What We’re Driving: 2019 Toyota Corolla Hatchback

“What we’re driving” is SAE’s series of quick-strike vehicle reviews.

The hatchback body style returned to the Corolla nameplate for 2019 using Toyota’s TNGA vehicle architecture. (Toyota)

For the 2019 model year, Toyota rediscovered and reintroduced the hatchback body style for the Corolla. Take the sheetmetal as you will – to me, some angles appeal, others don’t – but the more-important story is the Corolla’s move to the company’s TNGA architecture that now underpins just about all of the brand’s transverse-engine models.

The most striking angle to consider the Corolla’s 5-door lines. (Toyota)

That means you get an independent rear suspension (when there are plenty of contemporary compact/subcompact cars working with a solid axle back there), 60% more torsional rigidity, thoughtfully tuned damping and a roomy 103.9-inch (2,639-mm) wheelbase 1.5 inches (38 mm) longer than the ’18 Corolla. It all feels unusually refined and not at all pitchy. When you encounter some road undulations or potholes, there’s a long-stroke, confident feel in the primary ride reactions that’s often lacking in compact cars.

The Corolla hatchback’s base transmission is a 6-speed manual paired with a comprehensive engine rev-matching functionality. (Toyota)
The Corolla’s cabin has trendy architecture and materials of mixed satisfaction and benefits from a longer wheelbase. (Toyota)

And yes, Virginia, Toyota will sell you a manual transmission. This one’s a light-shifting 6-speed that Toyota’s dubbed iMT for “intelligent manual transmission,” meaning it’s got engine-management software that attempts, with a rev-optimizing algorithm, to smooth downshifts – which ain’t nuthin’ new – but also upshifts starting from a standstill.

The iMT might indeed help novices get the hang of things, but as someone who’s used manuals continually since my first pre-teen dirt motorcycles, I found just the opposite: I seemed to be continually trying to out-think this iMT, and it me. There is a defeat button, but the instrument cluster telltale is too small and the indicator on the center-console button is much too dim to see in daylight.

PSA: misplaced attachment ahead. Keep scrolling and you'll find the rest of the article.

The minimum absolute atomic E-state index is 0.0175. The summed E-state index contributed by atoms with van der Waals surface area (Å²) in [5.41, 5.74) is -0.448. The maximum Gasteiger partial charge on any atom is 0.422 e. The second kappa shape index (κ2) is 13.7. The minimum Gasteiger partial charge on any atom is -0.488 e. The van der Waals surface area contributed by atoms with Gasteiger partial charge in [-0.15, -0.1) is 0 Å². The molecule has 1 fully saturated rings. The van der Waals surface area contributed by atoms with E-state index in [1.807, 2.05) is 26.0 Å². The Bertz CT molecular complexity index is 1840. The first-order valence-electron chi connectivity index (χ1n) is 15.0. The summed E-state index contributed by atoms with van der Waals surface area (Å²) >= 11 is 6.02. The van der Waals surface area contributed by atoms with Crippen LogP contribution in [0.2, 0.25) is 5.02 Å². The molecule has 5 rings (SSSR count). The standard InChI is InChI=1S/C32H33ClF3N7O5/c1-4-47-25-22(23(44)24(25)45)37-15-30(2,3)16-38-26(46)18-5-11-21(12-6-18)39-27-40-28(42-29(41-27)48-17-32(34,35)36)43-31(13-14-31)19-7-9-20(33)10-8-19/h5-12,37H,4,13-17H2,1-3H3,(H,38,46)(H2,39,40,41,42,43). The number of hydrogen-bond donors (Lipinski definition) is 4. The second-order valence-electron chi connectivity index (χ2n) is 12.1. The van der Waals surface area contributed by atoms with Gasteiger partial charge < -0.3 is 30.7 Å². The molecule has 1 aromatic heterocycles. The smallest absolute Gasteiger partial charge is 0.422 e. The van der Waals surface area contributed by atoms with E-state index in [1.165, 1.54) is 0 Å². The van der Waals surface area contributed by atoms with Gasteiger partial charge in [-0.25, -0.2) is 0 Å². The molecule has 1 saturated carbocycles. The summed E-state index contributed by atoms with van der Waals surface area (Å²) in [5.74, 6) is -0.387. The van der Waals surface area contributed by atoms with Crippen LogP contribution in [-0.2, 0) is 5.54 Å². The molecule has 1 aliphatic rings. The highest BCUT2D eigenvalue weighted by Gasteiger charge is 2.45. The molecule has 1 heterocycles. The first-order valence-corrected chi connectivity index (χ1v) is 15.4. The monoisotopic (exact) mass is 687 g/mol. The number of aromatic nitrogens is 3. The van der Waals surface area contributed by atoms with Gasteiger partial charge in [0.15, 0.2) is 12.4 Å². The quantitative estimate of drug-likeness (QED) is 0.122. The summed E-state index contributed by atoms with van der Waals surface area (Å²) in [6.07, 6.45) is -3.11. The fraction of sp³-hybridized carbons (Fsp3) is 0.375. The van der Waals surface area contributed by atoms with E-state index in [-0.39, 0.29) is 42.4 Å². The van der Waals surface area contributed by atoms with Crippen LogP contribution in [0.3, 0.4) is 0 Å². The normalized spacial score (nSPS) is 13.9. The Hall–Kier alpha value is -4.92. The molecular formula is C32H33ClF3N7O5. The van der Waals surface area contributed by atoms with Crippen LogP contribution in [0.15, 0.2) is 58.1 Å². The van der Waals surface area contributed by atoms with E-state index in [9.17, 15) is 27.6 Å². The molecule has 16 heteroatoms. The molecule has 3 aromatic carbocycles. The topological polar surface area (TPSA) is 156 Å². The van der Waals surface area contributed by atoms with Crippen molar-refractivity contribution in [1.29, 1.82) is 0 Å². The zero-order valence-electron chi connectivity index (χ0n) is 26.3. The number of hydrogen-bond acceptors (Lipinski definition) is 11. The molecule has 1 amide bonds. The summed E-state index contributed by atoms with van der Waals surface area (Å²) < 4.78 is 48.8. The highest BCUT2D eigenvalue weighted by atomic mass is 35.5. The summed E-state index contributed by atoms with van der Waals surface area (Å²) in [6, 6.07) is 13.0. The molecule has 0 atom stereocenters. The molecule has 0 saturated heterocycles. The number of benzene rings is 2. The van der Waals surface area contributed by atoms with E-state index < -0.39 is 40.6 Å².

The Corolla hatch’s 2.0-L Dynamic Force (that name’s a bit breathy) engine is a healthy size for a contemporary compact car, but by bucking the turbocharging trend, its 168 hp (125 kW) and 151 lb-ft (205 Nm) falls in arrears to turbocharged fours of lesser displacement (Volkswagen’s turbocharged 1.4-L is down just 21 hp while out-torqueing the Toyota by 33 lb-ft and Ford’s getting 181 hp and 185 lb-ft from its turbo 1.5-L).

Development dedication marks to Toyota engineers, however, for a lengthy list of interesting and worthwhile detail enhancements such as combining direct and port injection, electrically-actuated variable valving for the intake cam, a 13:1 compression ratio on regular unleaded fuel and painstakingly shape-optimized pistons. This engine revs sweetly and cruises quietly, but it’s just not as punchy as smaller turbocharged competitors and the 31-mpg average we saw in 700 miles (1,127 km) of mixed-use driving should’ve been better.

A few other nits include a laggy touchscreen (no navigation at this $24,000-plus price point), and a high cargo floor that seems to undercut the hatchback configuration’s utility quotient. But in terms of total-vehicle development and mechanical refinement, this TNGA-based Corolla presents the same run-forever-at-low-cost prospects for which the nameplate has become deservedly famous.

2019 Toyota Corolla hatchback XSE

Base price: $22,990

As tested: $24,325

Highs: Supple ride and confident handling; meticulously engineered 4-cylinder

Lows: Non-turbocharged engine’s power delivery seems staid; some hard cabin surfaces

Takeaway: Hatchback body-style utility is a useful upgrade for this compact-car totem